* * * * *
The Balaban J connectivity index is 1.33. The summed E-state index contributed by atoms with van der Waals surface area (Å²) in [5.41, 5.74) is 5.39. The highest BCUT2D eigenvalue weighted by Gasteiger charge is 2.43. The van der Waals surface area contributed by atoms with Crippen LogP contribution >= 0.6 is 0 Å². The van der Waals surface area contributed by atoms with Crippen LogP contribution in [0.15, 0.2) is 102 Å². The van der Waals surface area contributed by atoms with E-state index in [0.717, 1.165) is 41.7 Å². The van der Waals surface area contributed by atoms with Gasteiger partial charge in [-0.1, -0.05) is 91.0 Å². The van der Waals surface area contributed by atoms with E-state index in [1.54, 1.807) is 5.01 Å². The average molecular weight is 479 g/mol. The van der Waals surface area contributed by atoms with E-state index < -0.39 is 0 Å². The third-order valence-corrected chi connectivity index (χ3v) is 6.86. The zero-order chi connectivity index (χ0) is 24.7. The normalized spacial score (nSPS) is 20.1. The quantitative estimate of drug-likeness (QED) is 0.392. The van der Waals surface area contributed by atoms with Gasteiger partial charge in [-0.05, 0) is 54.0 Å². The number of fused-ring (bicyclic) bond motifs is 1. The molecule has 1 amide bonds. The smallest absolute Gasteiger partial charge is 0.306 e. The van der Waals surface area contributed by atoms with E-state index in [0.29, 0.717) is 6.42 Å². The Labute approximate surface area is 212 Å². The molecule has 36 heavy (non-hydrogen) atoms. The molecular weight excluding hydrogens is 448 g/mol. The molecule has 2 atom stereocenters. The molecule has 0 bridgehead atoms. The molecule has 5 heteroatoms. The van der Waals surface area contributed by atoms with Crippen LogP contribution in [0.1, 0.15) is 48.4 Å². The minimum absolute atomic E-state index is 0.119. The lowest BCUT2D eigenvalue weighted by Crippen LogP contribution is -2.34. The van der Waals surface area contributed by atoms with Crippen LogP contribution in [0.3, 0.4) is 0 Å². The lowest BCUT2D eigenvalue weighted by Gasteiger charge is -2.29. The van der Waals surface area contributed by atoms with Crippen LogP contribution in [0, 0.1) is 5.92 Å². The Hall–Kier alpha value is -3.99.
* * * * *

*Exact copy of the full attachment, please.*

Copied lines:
The Balaban J connectivity index is 1.33. The summed E-state index contributed by atoms with van der Waals surface area (Å²) in [5.41, 5.74) is 5.39. The highest BCUT2D eigenvalue weighted by Gasteiger charge is 2.43. The van der Waals surface area contributed by atoms with Crippen LogP contribution >= 0.6 is 0 Å². The van der Waals surface area contributed by atoms with Crippen LogP contribution in [0.15, 0.2) is 102 Å². The van der Waals surface area contributed by atoms with E-state index in [0.717, 1.165) is 41.7 Å². The van der Waals surface area contributed by atoms with Gasteiger partial charge in [-0.1, -0.05) is 91.0 Å². The van der Waals surface area contributed by atoms with E-state index in [1.54, 1.807) is 5.01 Å². The average molecular weight is 479 g/mol. The van der Waals surface area contributed by atoms with E-state index < -0.39 is 0 Å². The third-order valence-corrected chi connectivity index (χ3v) is 6.86. The zero-order chi connectivity index (χ0) is 24.7. The normalized spacial score (nSPS) is 20.1. The quantitative estimate of drug-likeness (QED) is 0.392. The van der Waals surface area contributed by atoms with Gasteiger partial charge in [-0.05, 0) is 54.0 Å². The number of fused-ring (bicyclic) bond motifs is 1. The molecule has 1 amide bonds. The smallest absolute Gasteiger partial charge is 0.306 e. The van der Waals surface area contributed by atoms with E-state index in [0.29, 0.717) is 6.42 Å². The Labute approximate surface area is 212 Å². The molecule has 36 heavy (non-hydrogen) atoms. The molecular weight excluding hydrogens is 448 g/mol. The molecule has 2 atom stereocenters. The molecule has 0 bridgehead atoms. The molecule has 5 heteroatoms. The van der Waals surface area contributed by atoms with Crippen LogP contribution in [0.1, 0.15) is 48.4 Å². The minimum absolute atomic E-state index is 0.119. The lowest BCUT2D eigenvalue weighted by Crippen LogP contribution is -2.34. The van der Waals surface area contributed by atoms with Crippen LogP contribution in [0.3, 0.4) is 0 Å². The lowest BCUT2D eigenvalue weighted by Gasteiger charge is -2.29. The van der Waals surface area contributed by atoms with Crippen LogP contribution in [0, 0.1) is 5.92 Å². The Hall–Kier alpha value is -3.99.